Computer viruses are set to hit TV’s as consumers use more IP enabled apps a leading security Research Company has claimed.
With consumers using TV apps more than ever before TV sets are set to be vulnerable as a PC especially ones that are running known operating systems such as Android, Windows or Apple’s iOS says Eugene Kaspersky.
Eugene Kaspersky, the co-founder and chief executive of Russia’s Kaspersky Lab, the world’s fourth largest computer antivirus group
Whether it disrupts an AFL or NRL game or a World Cup final penalty shoot-out or the results of The X Factor, the day when computer viruses infect a television are here.
The warning is coupled with the fact that consumers have now got use to using TV apps and are now making purchase decisions based on TV quality and apps.
A recent survey from The NPD Group found video apps are indispensable for most connected TV users and that up to 75 percent of connected TV app users said video apps are extremely or very important.
In Australia iView YouTube and SBS apps ranks on the top of the list of video and TV-everywhere network apps cited as important to connected TV users.
“The importance of having core video aggregation has a lot to do with the convenience that allows consumers to easily access a multitude of programming options in one place,” stated John Buffone, Connected Intelligence executive director. “The next wave of TV app users, however, is looking for a different experience than earlier adopters and is placing greater emphasis on TV-everywhere apps from their favourite networks.”
In Australia Humax is set to launch a set top box that allows content including free to air content to be streamed to a remote tablet or smartphone. For example if you were away for Easter you could still get all the TV shows including those you have recorded on a tablet, PC or smartphone where you were staying as long as you had access to broadband or a smartphone signal.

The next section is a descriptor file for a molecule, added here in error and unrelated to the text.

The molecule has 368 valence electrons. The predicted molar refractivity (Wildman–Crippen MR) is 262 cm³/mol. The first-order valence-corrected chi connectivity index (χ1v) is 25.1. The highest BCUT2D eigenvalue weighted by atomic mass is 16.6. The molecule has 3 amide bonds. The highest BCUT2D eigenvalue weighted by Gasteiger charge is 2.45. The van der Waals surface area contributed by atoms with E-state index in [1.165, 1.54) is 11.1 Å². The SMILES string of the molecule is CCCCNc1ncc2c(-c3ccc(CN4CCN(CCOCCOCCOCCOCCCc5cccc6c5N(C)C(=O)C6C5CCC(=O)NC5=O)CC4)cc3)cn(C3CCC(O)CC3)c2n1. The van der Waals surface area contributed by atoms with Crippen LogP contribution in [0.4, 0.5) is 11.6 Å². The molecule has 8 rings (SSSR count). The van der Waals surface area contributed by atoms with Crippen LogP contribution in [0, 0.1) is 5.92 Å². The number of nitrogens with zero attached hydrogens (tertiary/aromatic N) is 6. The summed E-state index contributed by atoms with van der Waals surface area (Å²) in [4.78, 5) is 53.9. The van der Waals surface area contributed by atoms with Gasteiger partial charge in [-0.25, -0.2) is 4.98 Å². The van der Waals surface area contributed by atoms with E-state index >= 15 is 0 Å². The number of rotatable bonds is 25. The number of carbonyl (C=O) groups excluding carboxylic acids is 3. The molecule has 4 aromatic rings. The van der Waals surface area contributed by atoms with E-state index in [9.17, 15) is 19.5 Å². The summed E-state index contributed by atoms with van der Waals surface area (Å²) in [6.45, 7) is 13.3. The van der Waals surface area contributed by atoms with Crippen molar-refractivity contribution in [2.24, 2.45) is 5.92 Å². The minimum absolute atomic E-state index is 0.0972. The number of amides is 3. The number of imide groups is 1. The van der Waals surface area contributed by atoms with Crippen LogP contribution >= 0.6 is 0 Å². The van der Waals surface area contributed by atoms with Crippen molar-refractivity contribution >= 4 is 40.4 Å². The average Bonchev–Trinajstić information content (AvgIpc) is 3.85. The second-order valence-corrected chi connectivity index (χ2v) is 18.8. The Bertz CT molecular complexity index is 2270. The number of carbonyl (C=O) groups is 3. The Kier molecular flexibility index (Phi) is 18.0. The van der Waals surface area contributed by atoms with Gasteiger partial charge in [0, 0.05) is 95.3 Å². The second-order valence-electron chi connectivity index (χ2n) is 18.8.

While it’s important for consumers to have the ability to access a diverse set of apps on their TVs, finding new channels in the app ecosystem is almost equally important.
Among current and prospective connected TV app users, 48 percent said being able to find new apps impacts the device they prefer to use for apps on their TV.
“There’s a large and lucrative developing audience in the TV app market,” said Buffone. “As new consumers acquire and begin using connected TV devices, they are going to be looking for a broader array of network TV apps. As long as they can find and use new apps easily, we expect network apps to become a destination for viewers looking for their favourite shows.”
Connected TV devices include connected TVs, video game consoles, Blu-ray players and streaming-media boxes.
The NPD online study was conducted in the first quarter of 2014 and questioned more than 3,800 consumers, aged 18 years or older.
Mr Kaspersky said that the TV virus will inevitably be a part of life as Internet connections make television sets vulnerable to the kind of damage malicious software has already caused desktop and laptop computers and is starting to wreak on mobile phones.
“The threats will diversify to mobile phones and to the home environment, such as through televisions, which are now connected to the Internet,” he said.
He said “There are millions of attacks a year on Microsoft Windows, thousands on mobile phones, mostly on Android, and dozens on Apple’s iOS.
“But more and more engineers are developing software for Android. All the systems are vulnerable and I am afraid it is very possible to see the scenario of bad guys developing malware for iOS. Technically it is possible to infect millions of devices.”